TYPE: Ground attack fighter
ACCOMMODATION: Pilot only
POWER PLANT: One Allison V-1710-87 liquid-cooled engine, rated at 1,325 hp
PERFORMANCE: 365 mph
COMMENT: The North American A-36 (listed in some sources as “Apache“ or “Invader”, but generally called Mustang) was the ground-attack/dive bomber version of the North American P-51 Mustang, from which it could be distinguished by the presence of rectangular, slatted dive brakes above and below the wings. A total of 500 A-36 dive bombers served in the Mediterranean and Southeast Asia theaters during WW II before being withdrawn from operational use in 1944.
The A-36 project was a stopgap measure intended to keep North American (NAA) assembly lines running during the first half of 1942 despite the US having exhausted its funds earmarked for fighter aircraft. When the order came for more P-51s in June 1942, the NAA workforce was thoroughly experienced.
With the introduction of the North American Mustang Mk.I with the Roya Air Force’s Army Co-operation Squadrons in February 1942, the new fighter began combat missions as a low-altitude reconnaissance and ground-support aircraft. Supplementing the Curtiss P-40 Tomahawks already in service, Mustang Mk Is were first supplied to No. 26 Squadron RAF, then rapidly deployed to 10 additional squadrons by June 1942.
Despite the limited high-altitude performance of the Allison V-1710 engine, the RAF was enthusiastic about its new mount, which “performed magnificently”. During the Mustang Mk. I’s successful combat initiation, North American’s president pressed the newly redesignated U.S.Army Air Forces (USAAF) for a fighter contract for the essentially similar P-51, 93 of which had passed into the USAAF when the Lend-Lease contract with Britain ran out of funds. The Mustang Mk IA/P-51 used four 20 mm Hispano wing cannon in place of the original armament, a combination of four wing-mounted 7.62 mm M1919 Browning machine guns and four 12.7 mm M2 Browning machine guns, two of which were mounted in the wings, while the second pair was mounted in the “chin”, or lower engine cowling, and synchronized to fire through the propeller. No funds were available for new fighter contracts in fiscal year 1942, but General O. P. Echols and Fighter Project Officer B. S. Kelsey wanted to ensure that the P-51 remained in production.
Since appropriations were available for an attack aircraft, Echols specified modifications to the P-51 to turn it into a dive bomber. The contract for 500 A-36A aircraft fitted with bomb racks, dive brakes, and heavier-duty wing, was signed by Kelsey on 16 April 1942, even before the first flight of the first production P-51 in May 1942. With orders on the books, North American Aviation (NAA) began modifying the P-51 to accept the bomb shackles which had already been tested in a “long-range ferry” program that the RAF had stipulated. Utilizing the basic P-51 airframe and Allison engine, structural reinforcing “beefed up” several high stress areas and “a set of hydraulically operated dive brakes were installed in each main wing plane”. Due to the slightly inboard placement of the bomb racks and unique installation of four cast aluminum dive brakes, a complete redesign of the P-51 wing was required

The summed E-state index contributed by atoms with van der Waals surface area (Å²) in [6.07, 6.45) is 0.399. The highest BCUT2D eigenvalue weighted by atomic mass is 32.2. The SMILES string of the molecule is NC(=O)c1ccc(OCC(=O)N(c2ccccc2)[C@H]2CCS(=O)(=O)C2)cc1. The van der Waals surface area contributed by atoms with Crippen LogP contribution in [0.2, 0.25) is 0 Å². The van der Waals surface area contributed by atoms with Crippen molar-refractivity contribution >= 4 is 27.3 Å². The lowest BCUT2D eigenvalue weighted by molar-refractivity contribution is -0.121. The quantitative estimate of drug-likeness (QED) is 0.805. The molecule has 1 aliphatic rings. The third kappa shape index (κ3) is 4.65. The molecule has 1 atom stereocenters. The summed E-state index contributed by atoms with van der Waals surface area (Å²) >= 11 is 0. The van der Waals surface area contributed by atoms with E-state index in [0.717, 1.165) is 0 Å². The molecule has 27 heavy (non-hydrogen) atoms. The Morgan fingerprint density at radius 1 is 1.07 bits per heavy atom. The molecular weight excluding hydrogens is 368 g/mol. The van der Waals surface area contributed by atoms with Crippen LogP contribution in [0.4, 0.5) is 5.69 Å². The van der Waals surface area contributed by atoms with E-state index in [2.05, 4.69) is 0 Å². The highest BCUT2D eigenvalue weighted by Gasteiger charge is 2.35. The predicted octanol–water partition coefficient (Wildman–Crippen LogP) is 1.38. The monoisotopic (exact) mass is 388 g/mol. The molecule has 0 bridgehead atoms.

The first A-36A was rolled out of the NAA Inglewood plant in September 1942, rapidly going through flight testing with the first flight in October, with deliveries commencing soon after of the first production machines. The A-36A continued the use of nose-mounted 12.7 mm machine guns along with wing armament of four 12.7 mm caliber machine guns. The USAAF envisaged that the dive bomber would operate mainly at altitudes below 12,000 ft and specified the use of a sea level-rated Allison V-1710-87, driving a 10 ft 9 in-diameter three bladed Curtiss-Electric propeller and delivering 1,325 hp at 3,000 ft The main air scoop inlet was redesigned to become a fixed unit with a larger opening, replacing the earlier scoop which could be lowered into the airstream. In addition the A-36 carburetor air intake was later fitted with a tropical air filter to stop sand and grit being ingested into the engine.
The USAAF later ordered 310 P-51As, which were essentially A-36s without the dive-brakes and nose-mounted weapons, leaving an armament of four wing-mounted 12.7 mm Browning machine guns. An Allison V-1710-81 1,200 hp was fitted and used the same radiator and air intake as the A-36A. The P-51A was still fitted with bomb racks although it was not intended to be used primarily as a fighter-bomber and the racks were mainly used to carry drop tanks
Besides dive bombing, the A-36A racked up aerial victories, totaling 84 enemy aircraft downed. As fighting intensified in all theaters where the A-36A operated, the dive bomber began to suffer an alarming loss rate with 177 falling to enemy action. The main reason for the attrition was the hazardous missions that placed the A-36A “on the deck” facing murderous ground fire. German defenses in southern Italy included placing cables across hill tops to snare the attacking A-36As. Despite establishing a reputation for reliability and performance, the one “Achilles’ heel” of the A-36A (and the entire Mustang series) remained the ventral-fuselage location of the radiator/cooling system, leading to many of the losses. By June 1944, A-36As in Europe were replaced by Curtiss P-40 Warhawks and Republic P-47 Thunderbolts.
The aircraft model shown here was a North American A-36 Apache of the 86thFBG, 527th FBS showing with only approx. 100 sortie markings in winter 1943/44. In the end the whole side was full of 190 bombing logs, before it was struck off charge. Because it was such a long-lasting aircraft the late-war blue markings were painted over the temporarely red-framed markings anf therefore appear distinctive darker as the blue in the disk (Ref.: 24).